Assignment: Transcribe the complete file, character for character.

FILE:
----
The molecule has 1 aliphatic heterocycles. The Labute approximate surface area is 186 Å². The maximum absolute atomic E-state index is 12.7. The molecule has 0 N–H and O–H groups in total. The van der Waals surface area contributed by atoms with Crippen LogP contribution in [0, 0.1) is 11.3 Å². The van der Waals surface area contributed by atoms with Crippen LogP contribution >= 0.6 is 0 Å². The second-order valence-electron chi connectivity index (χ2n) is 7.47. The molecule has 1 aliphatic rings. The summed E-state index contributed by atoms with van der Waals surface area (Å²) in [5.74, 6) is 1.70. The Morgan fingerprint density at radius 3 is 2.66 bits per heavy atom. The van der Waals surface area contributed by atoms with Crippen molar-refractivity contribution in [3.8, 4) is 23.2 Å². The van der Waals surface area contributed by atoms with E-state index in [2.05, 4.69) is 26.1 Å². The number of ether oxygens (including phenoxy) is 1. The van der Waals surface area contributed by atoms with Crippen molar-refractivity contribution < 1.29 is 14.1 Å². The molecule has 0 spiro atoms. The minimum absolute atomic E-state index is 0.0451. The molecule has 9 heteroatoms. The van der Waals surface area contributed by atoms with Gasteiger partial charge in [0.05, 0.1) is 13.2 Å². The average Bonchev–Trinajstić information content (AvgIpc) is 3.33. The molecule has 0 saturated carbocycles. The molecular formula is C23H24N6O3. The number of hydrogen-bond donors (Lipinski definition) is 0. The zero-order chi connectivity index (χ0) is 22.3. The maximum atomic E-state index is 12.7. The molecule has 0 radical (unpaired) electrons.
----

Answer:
The molecule has 1 aliphatic heterocycles. The Labute approximate surface area is 186 Å². The maximum absolute atomic E-state index is 12.7. The molecule has 0 N–H and O–H groups in total. The van der Waals surface area contributed by atoms with Crippen LogP contribution in [0, 0.1) is 11.3 Å². The van der Waals surface area contributed by atoms with Crippen LogP contribution >= 0.6 is 0 Å². The second-order valence-electron chi connectivity index (χ2n) is 7.47. The molecule has 1 aliphatic rings. The summed E-state index contributed by atoms with van der Waals surface area (Å²) in [5.74, 6) is 1.70. The Morgan fingerprint density at radius 3 is 2.66 bits per heavy atom. The van der Waals surface area contributed by atoms with Crippen molar-refractivity contribution in [3.8, 4) is 23.2 Å². The van der Waals surface area contributed by atoms with E-state index in [2.05, 4.69) is 26.1 Å². The number of ether oxygens (including phenoxy) is 1. The van der Waals surface area contributed by atoms with Crippen molar-refractivity contribution < 1.29 is 14.1 Å². The molecule has 0 spiro atoms. The minimum absolute atomic E-state index is 0.0451. The molecule has 9 heteroatoms. The van der Waals surface area contributed by atoms with Gasteiger partial charge in [0.05, 0.1) is 13.2 Å². The average Bonchev–Trinajstić information content (AvgIpc) is 3.33. The molecule has 0 saturated carbocycles. The molecular formula is C23H24N6O3. The number of hydrogen-bond donors (Lipinski definition) is 0. The zero-order chi connectivity index (χ0) is 22.3. The maximum atomic E-state index is 12.7. The molecule has 0 radical (unpaired) electrons.